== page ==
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Colorado Workers Call for Overtime Pay in All Industries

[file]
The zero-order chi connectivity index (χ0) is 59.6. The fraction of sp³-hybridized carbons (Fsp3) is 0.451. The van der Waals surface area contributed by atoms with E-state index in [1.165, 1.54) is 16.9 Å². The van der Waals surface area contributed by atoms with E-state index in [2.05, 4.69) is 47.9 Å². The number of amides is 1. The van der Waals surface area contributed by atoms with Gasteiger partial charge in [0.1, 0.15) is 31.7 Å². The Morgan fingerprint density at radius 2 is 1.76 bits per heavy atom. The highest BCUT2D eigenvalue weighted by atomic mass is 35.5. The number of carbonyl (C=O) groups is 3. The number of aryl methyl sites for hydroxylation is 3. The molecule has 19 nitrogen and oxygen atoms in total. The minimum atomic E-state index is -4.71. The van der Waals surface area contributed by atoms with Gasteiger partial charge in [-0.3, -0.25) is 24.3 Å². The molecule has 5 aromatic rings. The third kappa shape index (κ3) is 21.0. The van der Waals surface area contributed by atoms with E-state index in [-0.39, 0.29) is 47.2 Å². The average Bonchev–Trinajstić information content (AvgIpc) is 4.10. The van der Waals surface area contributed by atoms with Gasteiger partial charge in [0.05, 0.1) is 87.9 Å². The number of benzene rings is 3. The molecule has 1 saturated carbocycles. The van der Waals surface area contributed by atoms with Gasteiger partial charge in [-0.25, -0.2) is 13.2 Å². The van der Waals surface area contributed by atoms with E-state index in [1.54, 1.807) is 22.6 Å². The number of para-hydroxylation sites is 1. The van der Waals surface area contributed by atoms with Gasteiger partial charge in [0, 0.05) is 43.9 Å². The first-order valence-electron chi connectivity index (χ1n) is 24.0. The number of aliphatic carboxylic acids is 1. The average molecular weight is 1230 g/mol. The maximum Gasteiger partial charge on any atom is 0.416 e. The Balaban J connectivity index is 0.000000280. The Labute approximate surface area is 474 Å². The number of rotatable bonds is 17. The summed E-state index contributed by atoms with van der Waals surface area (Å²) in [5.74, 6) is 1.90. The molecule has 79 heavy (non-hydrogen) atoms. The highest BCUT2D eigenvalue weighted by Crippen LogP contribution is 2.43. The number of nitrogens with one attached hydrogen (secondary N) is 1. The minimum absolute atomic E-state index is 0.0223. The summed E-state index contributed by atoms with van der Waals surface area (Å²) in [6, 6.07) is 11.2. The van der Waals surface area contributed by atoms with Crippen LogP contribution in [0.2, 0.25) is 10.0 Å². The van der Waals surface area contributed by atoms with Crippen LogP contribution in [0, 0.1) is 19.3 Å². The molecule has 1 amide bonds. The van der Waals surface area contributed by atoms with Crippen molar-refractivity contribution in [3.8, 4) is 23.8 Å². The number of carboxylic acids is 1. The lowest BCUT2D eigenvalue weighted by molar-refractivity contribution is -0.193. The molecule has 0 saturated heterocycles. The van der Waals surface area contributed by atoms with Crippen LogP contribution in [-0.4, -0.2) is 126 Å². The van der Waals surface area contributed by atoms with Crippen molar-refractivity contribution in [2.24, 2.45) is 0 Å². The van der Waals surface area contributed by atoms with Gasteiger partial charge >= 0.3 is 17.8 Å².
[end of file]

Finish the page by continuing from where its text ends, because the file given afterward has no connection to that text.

DENVER, Colo.—The Colorado Department of Labor and Employment is proposing new regulations that would expand the number of workers eligible for overtime pay and raise the salary threshold for exemptions. Greg Happner, a former cannabis-industry warehouse worker, told a hearing in Denver Dec. 16 that he’d worked more than 60 hours a week for straight salary. “I still know a lot of people being taken advantage of like that just from those warehouses,” he said. The department’s proposed Colorado Overtime and Minimum Pay Standards Order would extend the right to time-and-a-half pay from workers in four fields, including retail, medicine, and food and beverage, to any field not specifically exempted, such as professionals. That doesn’t go far enough, said many of the dozens of advocates and workers who turned out: It would not include farm workers, who are also not covered by the federal minimum wage. The proposal would also gradually raise the exemption threshold, to $57,500 in 2026. State Rep. Emily Sirota (D-Denver) argued that it should go up faster: Bringing the cutoff to $57,500 by 2023, she said, would “correct the erosion of overtime protections” more quickly and immediately help nearly 100,000 more workers. Read more

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